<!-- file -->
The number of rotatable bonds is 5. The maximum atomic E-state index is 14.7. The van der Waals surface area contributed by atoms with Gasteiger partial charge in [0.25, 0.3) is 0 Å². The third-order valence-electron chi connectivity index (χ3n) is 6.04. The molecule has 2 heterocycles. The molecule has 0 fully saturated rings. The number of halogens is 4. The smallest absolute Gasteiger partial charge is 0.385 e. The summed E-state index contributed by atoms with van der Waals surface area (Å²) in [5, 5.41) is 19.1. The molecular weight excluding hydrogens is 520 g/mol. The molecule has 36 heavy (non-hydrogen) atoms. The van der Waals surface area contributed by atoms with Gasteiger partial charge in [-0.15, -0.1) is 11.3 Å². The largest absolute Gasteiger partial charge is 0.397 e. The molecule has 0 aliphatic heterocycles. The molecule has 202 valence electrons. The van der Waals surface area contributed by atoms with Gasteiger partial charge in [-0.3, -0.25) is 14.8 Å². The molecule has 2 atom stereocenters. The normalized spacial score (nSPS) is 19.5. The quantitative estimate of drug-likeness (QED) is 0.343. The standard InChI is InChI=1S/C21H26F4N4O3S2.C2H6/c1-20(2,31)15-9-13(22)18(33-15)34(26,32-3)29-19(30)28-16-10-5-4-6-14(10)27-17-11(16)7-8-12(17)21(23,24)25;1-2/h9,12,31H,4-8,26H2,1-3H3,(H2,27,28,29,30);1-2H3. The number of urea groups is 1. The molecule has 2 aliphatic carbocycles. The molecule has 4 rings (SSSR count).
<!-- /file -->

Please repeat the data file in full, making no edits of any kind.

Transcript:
The number of rotatable bonds is 5. The maximum atomic E-state index is 14.7. The van der Waals surface area contributed by atoms with Gasteiger partial charge in [0.25, 0.3) is 0 Å². The third-order valence-electron chi connectivity index (χ3n) is 6.04. The molecule has 2 heterocycles. The molecule has 0 fully saturated rings. The number of halogens is 4. The smallest absolute Gasteiger partial charge is 0.385 e. The summed E-state index contributed by atoms with van der Waals surface area (Å²) in [5, 5.41) is 19.1. The molecular weight excluding hydrogens is 520 g/mol. The molecule has 36 heavy (non-hydrogen) atoms. The van der Waals surface area contributed by atoms with Gasteiger partial charge in [-0.15, -0.1) is 11.3 Å². The largest absolute Gasteiger partial charge is 0.397 e. The molecule has 0 aliphatic heterocycles. The molecule has 202 valence electrons. The van der Waals surface area contributed by atoms with Gasteiger partial charge in [-0.3, -0.25) is 14.8 Å². The molecule has 2 atom stereocenters. The normalized spacial score (nSPS) is 19.5. The quantitative estimate of drug-likeness (QED) is 0.343. The standard InChI is InChI=1S/C21H26F4N4O3S2.C2H6/c1-20(2,31)15-9-13(22)18(33-15)34(26,32-3)29-19(30)28-16-10-5-4-6-14(10)27-17-11(16)7-8-12(17)21(23,24)25;1-2/h9,12,31H,4-8,26H2,1-3H3,(H2,27,28,29,30);1-2H3. The number of urea groups is 1. The molecule has 2 aliphatic carbocycles. The molecule has 4 rings (SSSR count).